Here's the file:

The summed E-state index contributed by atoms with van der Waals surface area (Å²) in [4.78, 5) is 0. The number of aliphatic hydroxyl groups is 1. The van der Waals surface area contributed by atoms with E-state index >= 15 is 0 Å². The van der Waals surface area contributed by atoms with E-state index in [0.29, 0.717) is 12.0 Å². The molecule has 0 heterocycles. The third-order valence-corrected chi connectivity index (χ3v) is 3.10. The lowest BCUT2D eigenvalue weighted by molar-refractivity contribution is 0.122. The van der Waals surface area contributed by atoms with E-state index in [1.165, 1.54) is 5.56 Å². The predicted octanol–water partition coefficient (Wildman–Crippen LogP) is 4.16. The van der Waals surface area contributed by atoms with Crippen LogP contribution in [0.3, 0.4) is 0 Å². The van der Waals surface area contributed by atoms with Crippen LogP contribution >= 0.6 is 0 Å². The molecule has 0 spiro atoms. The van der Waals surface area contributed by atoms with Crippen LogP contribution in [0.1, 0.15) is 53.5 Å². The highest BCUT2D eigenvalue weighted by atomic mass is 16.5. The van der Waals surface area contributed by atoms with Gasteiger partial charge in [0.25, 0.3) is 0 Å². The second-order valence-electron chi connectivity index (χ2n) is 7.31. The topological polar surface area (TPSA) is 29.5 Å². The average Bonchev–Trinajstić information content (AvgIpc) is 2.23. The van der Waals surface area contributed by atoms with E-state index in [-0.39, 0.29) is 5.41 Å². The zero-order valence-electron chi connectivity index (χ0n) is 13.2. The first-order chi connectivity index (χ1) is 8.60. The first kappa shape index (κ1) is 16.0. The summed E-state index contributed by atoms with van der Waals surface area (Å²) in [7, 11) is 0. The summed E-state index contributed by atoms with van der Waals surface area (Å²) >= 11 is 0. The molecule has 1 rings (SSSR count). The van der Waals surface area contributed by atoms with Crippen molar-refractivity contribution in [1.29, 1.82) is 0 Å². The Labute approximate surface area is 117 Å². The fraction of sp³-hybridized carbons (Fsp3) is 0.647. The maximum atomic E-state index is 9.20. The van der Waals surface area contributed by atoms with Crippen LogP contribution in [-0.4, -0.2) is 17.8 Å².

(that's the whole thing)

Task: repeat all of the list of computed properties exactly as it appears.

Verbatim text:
The summed E-state index contributed by atoms with van der Waals surface area (Å²) in [4.78, 5) is 0. The number of aliphatic hydroxyl groups is 1. The van der Waals surface area contributed by atoms with E-state index >= 15 is 0 Å². The van der Waals surface area contributed by atoms with E-state index in [0.29, 0.717) is 12.0 Å². The molecule has 0 heterocycles. The third-order valence-corrected chi connectivity index (χ3v) is 3.10. The lowest BCUT2D eigenvalue weighted by molar-refractivity contribution is 0.122. The van der Waals surface area contributed by atoms with E-state index in [1.165, 1.54) is 5.56 Å². The predicted octanol–water partition coefficient (Wildman–Crippen LogP) is 4.16. The van der Waals surface area contributed by atoms with Crippen LogP contribution in [0.3, 0.4) is 0 Å². The van der Waals surface area contributed by atoms with Crippen LogP contribution >= 0.6 is 0 Å². The molecule has 0 spiro atoms. The van der Waals surface area contributed by atoms with Crippen LogP contribution in [0.1, 0.15) is 53.5 Å². The highest BCUT2D eigenvalue weighted by atomic mass is 16.5. The van der Waals surface area contributed by atoms with Gasteiger partial charge in [0.25, 0.3) is 0 Å². The second-order valence-electron chi connectivity index (χ2n) is 7.31. The topological polar surface area (TPSA) is 29.5 Å². The average Bonchev–Trinajstić information content (AvgIpc) is 2.23. The van der Waals surface area contributed by atoms with E-state index in [-0.39, 0.29) is 5.41 Å². The zero-order valence-electron chi connectivity index (χ0n) is 13.2. The first-order chi connectivity index (χ1) is 8.60. The first kappa shape index (κ1) is 16.0. The summed E-state index contributed by atoms with van der Waals surface area (Å²) in [7, 11) is 0. The summed E-state index contributed by atoms with van der Waals surface area (Å²) >= 11 is 0. The molecule has 1 rings (SSSR count). The van der Waals surface area contributed by atoms with Crippen molar-refractivity contribution in [1.29, 1.82) is 0 Å². The Labute approximate surface area is 117 Å². The fraction of sp³-hybridized carbons (Fsp3) is 0.647. The maximum atomic E-state index is 9.20. The van der Waals surface area contributed by atoms with Crippen LogP contribution in [-0.4, -0.2) is 17.8 Å².